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Chinese target Canada’s tar sands oil with proposed purchase of Nexen
After the Chinese National Offshore Oil Corporation failed on an attempted hostile takeover of California's Unocal in 2005, CNOOC was shamed away from doing business in America. Washington lawmakers had expressed concerns that the deal could create national security problems, forcing CNOOC to back out of the deal.
But CNOOC’s rocky relationship with the U.S. Congress hasn’t stopped the state-owned company from realizing its dream of becoming a big player in North American oil. It already owns minority stakes in Canadian firms, and if the proposed deal goes through for Nexen, it will own a majority stake in the Calgary, Alberta-based company.
“This is a friendly transaction, and that’s different from 2005,” a source close to CNOOC said in an interview. “Both companies want to see this deal happen, and both are working together to get the necessary regulatory approvals. That’s far different from the previous (Unocal) deal.”
The Canadian government still has to approve the deal, but the prospects look better north of the border than they did seven years ago in Washington.
Canada’s approval process is also expected to be much quicker than that of the U.S., which has dragged its feet on construction of the Keystone XL pipeline. The Canadian government will consider the impact the aquisition would have on areas such as job creation, taxes, and research and development.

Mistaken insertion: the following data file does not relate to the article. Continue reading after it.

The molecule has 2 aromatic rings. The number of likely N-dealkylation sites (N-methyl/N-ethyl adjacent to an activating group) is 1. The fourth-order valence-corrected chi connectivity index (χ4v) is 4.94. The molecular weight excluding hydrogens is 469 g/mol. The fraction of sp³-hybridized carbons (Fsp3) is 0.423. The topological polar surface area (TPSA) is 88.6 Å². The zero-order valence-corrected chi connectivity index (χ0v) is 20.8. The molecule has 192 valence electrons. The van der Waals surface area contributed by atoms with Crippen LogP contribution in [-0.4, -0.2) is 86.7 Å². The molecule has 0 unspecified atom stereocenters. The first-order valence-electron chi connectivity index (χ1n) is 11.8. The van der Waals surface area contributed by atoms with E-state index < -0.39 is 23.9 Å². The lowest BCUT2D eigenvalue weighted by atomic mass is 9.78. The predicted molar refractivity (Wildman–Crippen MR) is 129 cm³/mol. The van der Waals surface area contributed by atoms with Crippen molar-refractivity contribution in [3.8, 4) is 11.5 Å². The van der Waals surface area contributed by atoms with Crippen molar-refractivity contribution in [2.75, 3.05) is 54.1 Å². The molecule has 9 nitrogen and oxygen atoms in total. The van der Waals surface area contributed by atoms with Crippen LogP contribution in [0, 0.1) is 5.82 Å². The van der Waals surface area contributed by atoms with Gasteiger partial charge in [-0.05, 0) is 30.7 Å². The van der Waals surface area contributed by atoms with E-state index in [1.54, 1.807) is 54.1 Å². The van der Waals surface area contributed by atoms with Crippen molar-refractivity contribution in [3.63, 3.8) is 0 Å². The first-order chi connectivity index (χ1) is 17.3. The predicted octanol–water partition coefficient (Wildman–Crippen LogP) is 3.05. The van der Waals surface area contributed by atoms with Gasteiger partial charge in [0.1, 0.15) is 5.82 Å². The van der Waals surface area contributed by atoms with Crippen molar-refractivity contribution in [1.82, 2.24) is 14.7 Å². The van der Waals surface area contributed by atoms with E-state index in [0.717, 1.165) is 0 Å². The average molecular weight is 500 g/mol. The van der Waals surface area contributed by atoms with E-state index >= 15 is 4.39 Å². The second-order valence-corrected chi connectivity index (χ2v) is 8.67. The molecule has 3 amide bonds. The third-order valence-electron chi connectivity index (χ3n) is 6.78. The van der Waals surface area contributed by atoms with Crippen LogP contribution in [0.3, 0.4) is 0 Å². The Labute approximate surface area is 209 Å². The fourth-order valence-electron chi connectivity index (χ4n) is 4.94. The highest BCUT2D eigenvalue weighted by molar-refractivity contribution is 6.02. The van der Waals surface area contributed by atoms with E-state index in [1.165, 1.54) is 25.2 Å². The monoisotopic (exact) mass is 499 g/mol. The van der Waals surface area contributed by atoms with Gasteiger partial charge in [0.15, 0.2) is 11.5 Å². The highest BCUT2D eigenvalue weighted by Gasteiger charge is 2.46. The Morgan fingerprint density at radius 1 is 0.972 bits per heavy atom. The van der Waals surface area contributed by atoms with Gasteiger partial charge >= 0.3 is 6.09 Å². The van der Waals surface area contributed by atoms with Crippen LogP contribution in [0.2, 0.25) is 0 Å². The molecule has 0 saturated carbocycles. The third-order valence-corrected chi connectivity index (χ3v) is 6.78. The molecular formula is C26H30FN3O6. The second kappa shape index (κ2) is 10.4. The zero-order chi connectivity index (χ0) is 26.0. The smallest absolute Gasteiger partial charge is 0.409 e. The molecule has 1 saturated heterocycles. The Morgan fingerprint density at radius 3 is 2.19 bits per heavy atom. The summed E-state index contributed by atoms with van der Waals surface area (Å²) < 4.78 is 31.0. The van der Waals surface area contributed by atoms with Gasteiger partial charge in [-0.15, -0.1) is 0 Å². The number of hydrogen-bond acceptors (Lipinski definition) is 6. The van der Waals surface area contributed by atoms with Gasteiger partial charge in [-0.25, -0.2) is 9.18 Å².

“We’re going to take a good look at it,” Hon. Rob Merrifield, who represents Yellowhead in Alberta for the Canadian Parliament, said during a trip to Washington to speak at the U.S. Chamber of Commerce.
Selling Nexen to China presents several benefits for Canada. First, it’s hard to argue with the 60 percent premium above market value that investors will get paid at the sale price of $27.50 per share.
Canada would also like to see more drilling to take advantage of the tar sands oil, and CNOOC has more resources than Nexen to pull that off. CNOOC, with a market capitalization of $88 billion, is a much bigger company than Nexen at $13 billion — which means it can afford to produce more oil. More drilling in western Canada would likely mean more jobs and tax revenue for the country.
“They have more money to put behind it,” said the source close to CNOOC. “One of the real selling points of the deal in Canada has been that CNOOC has greater financial resources to bring to Nexen’s current Canadian assets that would in the long term result in greater production from Nexen’s current portfolio.”
Some wonder whether this sale will impact production of the stalled Keystone XL pipeline in the U.S.
When it comes to Keystone, business groups and Republican lawmakers have long warned that if the U.S. waits too long to approve the project, Canada will change its mind and ship the oil to China, where energy demand has generally been growing. That would also mean a lost opportunity for the U.S. to lower domestic energy prices and reduce its dependence on overseas oil.
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About the Author
Tim Devaney is a national reporter who covers business and international trade for The Washington Times. Previously, he worked for the Detroit News, Grand Rapids Press, Portland Press Herald and Bangor Daily News. Tim can be reached at firstname.lastname@example.org.
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